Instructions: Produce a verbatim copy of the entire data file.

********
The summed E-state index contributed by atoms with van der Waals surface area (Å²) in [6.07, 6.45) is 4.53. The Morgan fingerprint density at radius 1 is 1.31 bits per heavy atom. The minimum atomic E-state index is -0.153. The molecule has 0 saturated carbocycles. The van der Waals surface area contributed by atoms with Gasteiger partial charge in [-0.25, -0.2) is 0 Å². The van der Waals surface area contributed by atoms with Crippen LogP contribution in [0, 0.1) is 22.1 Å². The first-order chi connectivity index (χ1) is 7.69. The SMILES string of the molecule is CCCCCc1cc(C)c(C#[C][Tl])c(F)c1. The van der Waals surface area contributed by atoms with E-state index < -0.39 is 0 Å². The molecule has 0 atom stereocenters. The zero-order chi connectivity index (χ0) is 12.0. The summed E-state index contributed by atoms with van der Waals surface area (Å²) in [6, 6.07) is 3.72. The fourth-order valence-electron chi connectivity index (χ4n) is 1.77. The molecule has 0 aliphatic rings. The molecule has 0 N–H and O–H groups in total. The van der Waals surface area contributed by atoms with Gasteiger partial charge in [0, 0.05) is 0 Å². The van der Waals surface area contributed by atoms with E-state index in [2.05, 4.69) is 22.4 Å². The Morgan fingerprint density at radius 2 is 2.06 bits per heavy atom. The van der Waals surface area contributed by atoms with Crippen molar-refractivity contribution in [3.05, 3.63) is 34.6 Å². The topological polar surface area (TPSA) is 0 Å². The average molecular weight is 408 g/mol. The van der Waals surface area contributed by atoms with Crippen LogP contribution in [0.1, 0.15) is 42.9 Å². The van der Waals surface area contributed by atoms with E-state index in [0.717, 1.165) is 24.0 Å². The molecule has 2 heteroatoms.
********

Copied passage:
The summed E-state index contributed by atoms with van der Waals surface area (Å²) in [6.07, 6.45) is 4.53. The Morgan fingerprint density at radius 1 is 1.31 bits per heavy atom. The minimum atomic E-state index is -0.153. The molecule has 0 saturated carbocycles. The van der Waals surface area contributed by atoms with Gasteiger partial charge in [-0.25, -0.2) is 0 Å². The van der Waals surface area contributed by atoms with Crippen LogP contribution in [0, 0.1) is 22.1 Å². The first-order chi connectivity index (χ1) is 7.69. The SMILES string of the molecule is CCCCCc1cc(C)c(C#[C][Tl])c(F)c1. The van der Waals surface area contributed by atoms with E-state index < -0.39 is 0 Å². The molecule has 0 atom stereocenters. The zero-order chi connectivity index (χ0) is 12.0. The summed E-state index contributed by atoms with van der Waals surface area (Å²) in [6, 6.07) is 3.72. The fourth-order valence-electron chi connectivity index (χ4n) is 1.77. The molecule has 0 aliphatic rings. The molecule has 0 N–H and O–H groups in total. The van der Waals surface area contributed by atoms with Gasteiger partial charge in [0, 0.05) is 0 Å². The van der Waals surface area contributed by atoms with E-state index in [2.05, 4.69) is 22.4 Å². The Morgan fingerprint density at radius 2 is 2.06 bits per heavy atom. The van der Waals surface area contributed by atoms with Crippen molar-refractivity contribution in [3.05, 3.63) is 34.6 Å². The topological polar surface area (TPSA) is 0 Å². The average molecular weight is 408 g/mol. The van der Waals surface area contributed by atoms with Crippen LogP contribution in [0.1, 0.15) is 42.9 Å². The van der Waals surface area contributed by atoms with E-state index in [0.717, 1.165) is 24.0 Å². The molecule has 2 heteroatoms.